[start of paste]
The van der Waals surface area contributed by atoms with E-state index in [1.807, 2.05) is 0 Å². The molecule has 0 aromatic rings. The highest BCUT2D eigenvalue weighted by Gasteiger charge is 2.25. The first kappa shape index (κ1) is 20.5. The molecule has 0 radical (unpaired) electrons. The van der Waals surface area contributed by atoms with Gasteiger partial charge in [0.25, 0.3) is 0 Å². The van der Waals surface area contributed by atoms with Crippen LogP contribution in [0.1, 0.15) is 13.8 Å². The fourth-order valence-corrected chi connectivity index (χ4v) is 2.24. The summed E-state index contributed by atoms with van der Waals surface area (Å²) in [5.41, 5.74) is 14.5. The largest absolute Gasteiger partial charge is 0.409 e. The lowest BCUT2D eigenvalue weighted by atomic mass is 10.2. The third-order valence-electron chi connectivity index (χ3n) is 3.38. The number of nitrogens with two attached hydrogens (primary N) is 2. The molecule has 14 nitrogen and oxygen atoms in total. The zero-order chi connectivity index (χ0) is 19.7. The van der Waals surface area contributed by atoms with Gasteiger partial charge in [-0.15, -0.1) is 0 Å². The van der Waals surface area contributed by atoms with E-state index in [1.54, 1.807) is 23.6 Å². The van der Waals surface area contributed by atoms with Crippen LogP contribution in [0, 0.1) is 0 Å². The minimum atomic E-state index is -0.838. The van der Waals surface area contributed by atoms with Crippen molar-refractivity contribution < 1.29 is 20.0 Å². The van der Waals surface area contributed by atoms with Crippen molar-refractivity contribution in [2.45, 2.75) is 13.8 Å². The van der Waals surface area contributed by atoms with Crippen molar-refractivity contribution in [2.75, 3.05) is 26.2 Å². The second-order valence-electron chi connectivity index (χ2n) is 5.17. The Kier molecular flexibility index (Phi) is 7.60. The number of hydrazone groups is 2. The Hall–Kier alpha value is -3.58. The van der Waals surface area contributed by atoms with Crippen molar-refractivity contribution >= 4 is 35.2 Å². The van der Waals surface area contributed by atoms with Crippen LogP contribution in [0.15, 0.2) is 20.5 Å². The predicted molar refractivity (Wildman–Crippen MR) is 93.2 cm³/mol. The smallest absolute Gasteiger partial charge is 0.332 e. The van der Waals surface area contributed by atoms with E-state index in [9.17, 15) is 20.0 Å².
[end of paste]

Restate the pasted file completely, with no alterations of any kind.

The van der Waals surface area contributed by atoms with E-state index in [1.807, 2.05) is 0 Å². The molecule has 0 aromatic rings. The highest BCUT2D eigenvalue weighted by Gasteiger charge is 2.25. The first kappa shape index (κ1) is 20.5. The molecule has 0 radical (unpaired) electrons. The van der Waals surface area contributed by atoms with Gasteiger partial charge in [0.25, 0.3) is 0 Å². The van der Waals surface area contributed by atoms with Crippen LogP contribution in [0.1, 0.15) is 13.8 Å². The fourth-order valence-corrected chi connectivity index (χ4v) is 2.24. The summed E-state index contributed by atoms with van der Waals surface area (Å²) in [5.41, 5.74) is 14.5. The largest absolute Gasteiger partial charge is 0.409 e. The lowest BCUT2D eigenvalue weighted by atomic mass is 10.2. The third-order valence-electron chi connectivity index (χ3n) is 3.38. The number of nitrogens with two attached hydrogens (primary N) is 2. The molecule has 14 nitrogen and oxygen atoms in total. The zero-order chi connectivity index (χ0) is 19.7. The van der Waals surface area contributed by atoms with Gasteiger partial charge in [-0.15, -0.1) is 0 Å². The van der Waals surface area contributed by atoms with E-state index in [1.54, 1.807) is 23.6 Å². The van der Waals surface area contributed by atoms with Crippen LogP contribution in [0, 0.1) is 0 Å². The minimum atomic E-state index is -0.838. The van der Waals surface area contributed by atoms with Crippen molar-refractivity contribution < 1.29 is 20.0 Å². The van der Waals surface area contributed by atoms with Crippen molar-refractivity contribution in [2.45, 2.75) is 13.8 Å². The van der Waals surface area contributed by atoms with Crippen molar-refractivity contribution in [2.75, 3.05) is 26.2 Å². The second-order valence-electron chi connectivity index (χ2n) is 5.17. The Kier molecular flexibility index (Phi) is 7.60. The number of hydrazone groups is 2. The Hall–Kier alpha value is -3.58. The van der Waals surface area contributed by atoms with Crippen molar-refractivity contribution >= 4 is 35.2 Å². The van der Waals surface area contributed by atoms with Crippen LogP contribution in [0.15, 0.2) is 20.5 Å². The predicted molar refractivity (Wildman–Crippen MR) is 93.2 cm³/mol. The smallest absolute Gasteiger partial charge is 0.332 e. The van der Waals surface area contributed by atoms with E-state index in [9.17, 15) is 20.0 Å².